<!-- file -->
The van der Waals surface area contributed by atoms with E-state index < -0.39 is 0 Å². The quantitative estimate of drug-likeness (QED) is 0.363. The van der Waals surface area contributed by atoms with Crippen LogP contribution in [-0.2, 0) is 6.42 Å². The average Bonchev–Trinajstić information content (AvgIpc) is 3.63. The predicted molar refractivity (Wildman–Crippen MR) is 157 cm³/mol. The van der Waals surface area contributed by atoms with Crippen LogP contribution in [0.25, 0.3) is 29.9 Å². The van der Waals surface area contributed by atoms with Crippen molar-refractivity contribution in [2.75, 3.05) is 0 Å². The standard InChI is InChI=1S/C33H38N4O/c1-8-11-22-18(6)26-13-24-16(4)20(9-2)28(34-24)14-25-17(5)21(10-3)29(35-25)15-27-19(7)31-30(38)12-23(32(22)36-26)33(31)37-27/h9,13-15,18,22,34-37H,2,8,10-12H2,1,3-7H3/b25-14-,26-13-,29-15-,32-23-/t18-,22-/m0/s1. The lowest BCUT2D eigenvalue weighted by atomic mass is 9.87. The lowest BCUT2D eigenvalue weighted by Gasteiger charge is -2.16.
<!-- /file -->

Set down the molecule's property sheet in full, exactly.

The van der Waals surface area contributed by atoms with E-state index < -0.39 is 0 Å². The quantitative estimate of drug-likeness (QED) is 0.363. The van der Waals surface area contributed by atoms with Crippen LogP contribution in [-0.2, 0) is 6.42 Å². The average Bonchev–Trinajstić information content (AvgIpc) is 3.63. The predicted molar refractivity (Wildman–Crippen MR) is 157 cm³/mol. The van der Waals surface area contributed by atoms with Crippen LogP contribution in [0.25, 0.3) is 29.9 Å². The van der Waals surface area contributed by atoms with Crippen molar-refractivity contribution in [2.75, 3.05) is 0 Å². The standard InChI is InChI=1S/C33H38N4O/c1-8-11-22-18(6)26-13-24-16(4)20(9-2)28(34-24)14-25-17(5)21(10-3)29(35-25)15-27-19(7)31-30(38)12-23(32(22)36-26)33(31)37-27/h9,13-15,18,22,34-37H,2,8,10-12H2,1,3-7H3/b25-14-,26-13-,29-15-,32-23-/t18-,22-/m0/s1. The lowest BCUT2D eigenvalue weighted by atomic mass is 9.87. The lowest BCUT2D eigenvalue weighted by Gasteiger charge is -2.16.